Bongbong Marcos meets with Kissinger, other world leaders in NY working visit
NEW YORK CITY, United States — During his six-day working visit here, President Ferdinand “Bongbong” Marcos was able to meet with former U.S. Secretary of State Henry Kissinger, a key figure in relations between the US and the Philippines during the administration of Marcos’ father, the late president Ferdinand Marcos Sr.
Marcos said he had a “satisfying” meeting with Kissinger, whom he said, remembered his father and his mother, former First Lady Imelda Marcos.
“Inaalala niya ‘yung father ko, ‘yung mother ko, ‘yung kanilang naging pagsasama, pagkakaibigan,” the President told reporters in an interview here.
(He remembered my father and my mother and their friendship.)
He said he invited Kissinger to visit the Philippines again so the former U.S. Secretary of State could see the changes that took place in the country since his last visit.
“It was very constructive and very, very pleasant. It was a very warm meeting and it was nice to see the affection that had been developed between the Dr. (Kissinger) and not only my parents but the Philippines,” Marcos said.
In Sept. 23, 1972, Kissinger, who was then serving as Assistant for National Security Affairs for then U.S. President Richard Nixon, wrote a memorandum on Marcos Sr.’s imposition of martial law and his advice on how to proceed.
Kissinger advised Nixon that the U.S. “refrain from comment on Marcos’ action, regarding it as a Philippine matter.” To which Nixon wrote a note that reads “K-low key it.”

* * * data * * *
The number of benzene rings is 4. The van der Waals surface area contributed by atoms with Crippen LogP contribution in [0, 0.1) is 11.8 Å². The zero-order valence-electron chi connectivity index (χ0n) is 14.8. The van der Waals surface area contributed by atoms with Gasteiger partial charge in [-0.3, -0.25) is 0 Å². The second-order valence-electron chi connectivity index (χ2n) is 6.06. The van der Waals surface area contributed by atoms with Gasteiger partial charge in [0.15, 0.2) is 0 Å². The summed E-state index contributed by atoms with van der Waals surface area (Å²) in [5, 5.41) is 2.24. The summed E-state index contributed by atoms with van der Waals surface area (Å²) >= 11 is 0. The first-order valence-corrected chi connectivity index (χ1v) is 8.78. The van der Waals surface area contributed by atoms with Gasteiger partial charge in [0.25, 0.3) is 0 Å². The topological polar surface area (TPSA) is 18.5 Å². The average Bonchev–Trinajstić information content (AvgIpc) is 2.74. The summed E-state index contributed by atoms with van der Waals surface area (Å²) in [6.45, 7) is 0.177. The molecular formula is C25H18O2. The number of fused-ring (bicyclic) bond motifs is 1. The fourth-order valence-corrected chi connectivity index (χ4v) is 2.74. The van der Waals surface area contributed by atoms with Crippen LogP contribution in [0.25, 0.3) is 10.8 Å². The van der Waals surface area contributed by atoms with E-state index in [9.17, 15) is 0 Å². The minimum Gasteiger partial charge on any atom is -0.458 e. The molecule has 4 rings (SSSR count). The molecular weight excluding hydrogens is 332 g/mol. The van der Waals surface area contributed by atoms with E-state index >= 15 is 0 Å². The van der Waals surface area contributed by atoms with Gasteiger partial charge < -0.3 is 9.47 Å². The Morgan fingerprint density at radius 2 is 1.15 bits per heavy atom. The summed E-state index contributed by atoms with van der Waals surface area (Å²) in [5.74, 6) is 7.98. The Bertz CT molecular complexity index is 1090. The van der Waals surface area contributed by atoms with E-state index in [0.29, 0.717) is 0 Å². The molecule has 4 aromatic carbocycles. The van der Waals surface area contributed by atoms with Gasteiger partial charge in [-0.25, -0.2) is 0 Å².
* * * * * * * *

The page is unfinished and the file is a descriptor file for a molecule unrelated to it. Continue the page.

Kissinger said being on Marcos’ good side would result “our maintaining effective access to our bases in the Philippines and his assistance in resolving U.S. private investment problems…”
Aside from Kissinger, the President said he also met with U.S. President Joe Biden, Japan Prime Minister Fumio Kishida and former United Kingdom Prime Minister Tony Blair.
He also met with the King of Jordan and French President Emmanuel Macron, albeit informally.
The President also met American business executives with the goal of encouraging them to invest in the Philippines.
“I made sure na magamit ang oras habang nandito sa New York na kausapin na lahat ng maaari nating kausapin hikayatin na mag-invest sa Pilipinas,” he said.
(I made sure that the time we had here in New York would be used to talk to all to encourage them to invest in the Philippines.)
Marcos concluded his six-day working visit in New York, departing the U.S. and is expected to arrive in Manila on Sunday morning.
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